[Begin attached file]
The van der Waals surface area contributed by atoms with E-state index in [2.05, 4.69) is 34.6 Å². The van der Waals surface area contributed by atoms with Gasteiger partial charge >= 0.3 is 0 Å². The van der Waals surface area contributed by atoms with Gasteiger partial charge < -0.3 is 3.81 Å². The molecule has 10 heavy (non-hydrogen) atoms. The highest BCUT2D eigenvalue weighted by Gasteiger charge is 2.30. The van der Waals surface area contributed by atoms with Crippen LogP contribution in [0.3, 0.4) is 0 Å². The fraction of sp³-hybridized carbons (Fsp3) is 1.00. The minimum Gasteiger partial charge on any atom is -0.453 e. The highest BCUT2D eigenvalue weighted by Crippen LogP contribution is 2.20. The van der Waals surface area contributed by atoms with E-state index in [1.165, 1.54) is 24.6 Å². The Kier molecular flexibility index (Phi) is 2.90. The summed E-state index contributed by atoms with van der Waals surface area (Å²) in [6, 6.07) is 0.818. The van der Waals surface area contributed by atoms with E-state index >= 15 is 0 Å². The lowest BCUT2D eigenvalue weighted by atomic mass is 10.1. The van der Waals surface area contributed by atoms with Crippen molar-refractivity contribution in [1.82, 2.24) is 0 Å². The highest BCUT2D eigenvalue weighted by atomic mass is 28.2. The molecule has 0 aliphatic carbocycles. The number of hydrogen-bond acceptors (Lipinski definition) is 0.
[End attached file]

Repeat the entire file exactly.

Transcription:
The van der Waals surface area contributed by atoms with E-state index in [2.05, 4.69) is 34.6 Å². The van der Waals surface area contributed by atoms with Gasteiger partial charge >= 0.3 is 0 Å². The van der Waals surface area contributed by atoms with Gasteiger partial charge < -0.3 is 3.81 Å². The molecule has 10 heavy (non-hydrogen) atoms. The highest BCUT2D eigenvalue weighted by Gasteiger charge is 2.30. The van der Waals surface area contributed by atoms with Crippen LogP contribution in [0.3, 0.4) is 0 Å². The fraction of sp³-hybridized carbons (Fsp3) is 1.00. The minimum Gasteiger partial charge on any atom is -0.453 e. The highest BCUT2D eigenvalue weighted by Crippen LogP contribution is 2.20. The van der Waals surface area contributed by atoms with E-state index in [1.165, 1.54) is 24.6 Å². The Kier molecular flexibility index (Phi) is 2.90. The summed E-state index contributed by atoms with van der Waals surface area (Å²) in [6, 6.07) is 0.818. The van der Waals surface area contributed by atoms with E-state index >= 15 is 0 Å². The lowest BCUT2D eigenvalue weighted by atomic mass is 10.1. The van der Waals surface area contributed by atoms with Crippen molar-refractivity contribution in [1.82, 2.24) is 0 Å². The highest BCUT2D eigenvalue weighted by atomic mass is 28.2. The molecule has 0 aliphatic carbocycles. The number of hydrogen-bond acceptors (Lipinski definition) is 0.